Gardening a way to help staff

Nestled on a hill in the quiet suburb of Leveti Street in Domain is the Suva Christian Community School, a private primary Christian school that was established in 1997 to provide a high-quality education programme, not only to attain academic excellence but also to place special importance on character-building for our future leaders.

The school uses the Accelerated Christian Education (A.C.E.) programme. The programme combines the traditional one-room school with completely individualized instruction for learning allowing each student to work at their own level of achievement.

The tour around the well maintained colonial styled compound with staff Louisa John was not only a site to behold as we marveled not only the school setting and the flowers but also of the initiative of the backyard garden.

The staff of the private Christian school have moved from nurturing and developing students creative and critical abilities co-operatively to farming the backyard for health and wealth.

“Since the beginning of the pandemic, the staff were given the privilege of cultivating the school yard for assorted vegetables,” said Louisa.

The school has a total of 20 staff, 14 teachers and 6 office staff with a majority planting at the school and at their individual homes.

The idea to start a backyard garden in school to assist staff during the COVID-19 pandemic was brought forth and cooperatively agreed upon by the Director Patrick Bower and the Senior Primary Principal Wayne O’Connor. 

“It was an initiative that we are all happy about as some of us do not have sufficient land to plant back at our respective homes and because we spend most of our days in school it is also a good way for its maintenance,” she said.

“Apart from hidden interests amongst staff, Mr. O’Connor has also been advising us to do backyard farming and it is now that we realize the positive feedback of that advice,” said Louisa.

The backyard garden in the school lawn is set out accordingly to each staff and its maintenance is each individual’s responsibility and accountability. 

“Each staff knows which plots belong to them and we plant a variety of vegetables in it, and it is exciting to compare and share new techniques with other staff,” she said.

The plots includes assorted vegetables such as cabbages, carrots, spring onions, bele, french bean, long bean, coriander, chillies, tomatoes, pumpkins and cucumbers.

“The materials for the plots are extracted from resources on the ground that is the chopped up logs from the fallen trees that were cleared because of TC Harold, and coconut husks to form plot,” said Louisa.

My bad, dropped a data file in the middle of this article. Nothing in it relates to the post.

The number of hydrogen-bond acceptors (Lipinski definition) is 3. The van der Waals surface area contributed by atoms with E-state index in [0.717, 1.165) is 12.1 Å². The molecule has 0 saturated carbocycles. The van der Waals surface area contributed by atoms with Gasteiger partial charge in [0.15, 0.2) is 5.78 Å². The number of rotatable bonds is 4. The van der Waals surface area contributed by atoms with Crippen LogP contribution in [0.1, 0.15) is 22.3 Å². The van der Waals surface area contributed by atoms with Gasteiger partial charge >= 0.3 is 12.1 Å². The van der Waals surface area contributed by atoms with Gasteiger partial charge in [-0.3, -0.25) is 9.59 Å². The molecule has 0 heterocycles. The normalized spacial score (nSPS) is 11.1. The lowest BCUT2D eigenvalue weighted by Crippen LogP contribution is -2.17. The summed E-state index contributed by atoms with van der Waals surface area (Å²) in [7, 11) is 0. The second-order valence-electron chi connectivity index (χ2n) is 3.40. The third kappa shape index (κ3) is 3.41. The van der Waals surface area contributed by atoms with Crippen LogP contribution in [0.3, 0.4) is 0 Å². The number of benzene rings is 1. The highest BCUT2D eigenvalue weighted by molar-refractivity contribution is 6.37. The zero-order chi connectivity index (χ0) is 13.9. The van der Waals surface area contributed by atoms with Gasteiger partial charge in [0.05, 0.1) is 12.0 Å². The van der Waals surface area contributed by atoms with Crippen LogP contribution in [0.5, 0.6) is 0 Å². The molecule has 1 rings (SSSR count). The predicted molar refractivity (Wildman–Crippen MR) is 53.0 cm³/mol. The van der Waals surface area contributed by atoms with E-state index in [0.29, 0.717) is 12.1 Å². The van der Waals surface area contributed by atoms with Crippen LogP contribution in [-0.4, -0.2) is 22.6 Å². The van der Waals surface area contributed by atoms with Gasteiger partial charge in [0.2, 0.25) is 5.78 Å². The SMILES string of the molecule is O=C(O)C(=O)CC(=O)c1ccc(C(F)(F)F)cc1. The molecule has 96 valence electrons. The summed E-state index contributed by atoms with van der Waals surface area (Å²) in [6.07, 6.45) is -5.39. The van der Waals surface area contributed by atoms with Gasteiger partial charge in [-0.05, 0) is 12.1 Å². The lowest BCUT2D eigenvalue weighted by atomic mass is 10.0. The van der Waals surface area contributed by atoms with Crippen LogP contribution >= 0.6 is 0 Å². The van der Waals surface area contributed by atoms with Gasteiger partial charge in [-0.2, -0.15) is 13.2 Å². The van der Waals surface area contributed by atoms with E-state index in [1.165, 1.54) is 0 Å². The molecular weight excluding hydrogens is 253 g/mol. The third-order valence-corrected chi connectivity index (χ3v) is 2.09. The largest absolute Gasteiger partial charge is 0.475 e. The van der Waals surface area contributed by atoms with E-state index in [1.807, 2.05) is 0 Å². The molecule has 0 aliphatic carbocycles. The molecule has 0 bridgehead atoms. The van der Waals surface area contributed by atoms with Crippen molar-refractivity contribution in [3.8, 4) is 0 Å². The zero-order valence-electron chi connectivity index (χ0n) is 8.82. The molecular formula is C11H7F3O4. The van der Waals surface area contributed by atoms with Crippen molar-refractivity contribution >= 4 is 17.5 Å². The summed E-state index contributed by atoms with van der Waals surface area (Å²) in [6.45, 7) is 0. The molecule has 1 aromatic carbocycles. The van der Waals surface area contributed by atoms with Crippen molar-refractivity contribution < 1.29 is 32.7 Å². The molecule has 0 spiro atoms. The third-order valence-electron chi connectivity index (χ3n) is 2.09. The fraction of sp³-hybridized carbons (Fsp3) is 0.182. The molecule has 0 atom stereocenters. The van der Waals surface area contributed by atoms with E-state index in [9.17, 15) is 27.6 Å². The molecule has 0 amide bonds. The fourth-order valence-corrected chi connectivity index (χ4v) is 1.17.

“As most of us are new to backyard farming, our knowledge of planting is based on the assistance of internet,” she said.

The staff of the Suva Christian Community School are also recipients of the Ministry of Agriculture’s COVID-19 Home Gardening Response packages, a boost they received that could accommodate their shorten hours at work.

“When COVID started, students have been sent home and staff were required to work for half a day which affected us,” she said.

“When the idea came up of starting the backyard garden, we contacted the Ministry of Agriculture and received the package each which was put into good use,” she said.

“We are grateful to the Ministry in trying to assist us living in urban areas adapt ourselves and keep our families access to healthy food,” said Louisa.

So the excitement of the staff grew with the vegetables, it bloomed when the plants flowered and flourished when the vegetables are ready for harvest.

“It is the first time for some of us and we are tasting the sweetness of your sweat is something that is always fresh and satisfying as you know it is from your hard work that you are eating in your meal with a majority going onto their second harvest,” she said.

“The introduction of the backyard gardening brought forth positive impacts to us as it reduced the cost that we often spend on vegetables in the market and keeps us healthy and fit as we are allowed the other half of our day to work in the garden,” said Louisa.

“We are happy and our families are happy that we are eating fresh produce in our meals and we have been continuing with our vegetables and are looking into other vegetables that we can plant in the compound.”

People are often challenged by the little spaces they have and for the staff of SCCS they made do with the piece of land they are provided for to up-skill and practice what they could have done before.

“For some of us, our regret is not practicing backyard gardening before COVID-19 and it took a pandemic to make us do it,” she said.

“But nothing is too late when the passion and urgency is upon you, you can do anything without the approval of others and keep growing food as in these times backyard gardening will really help you not only financially but spiritually and physically.”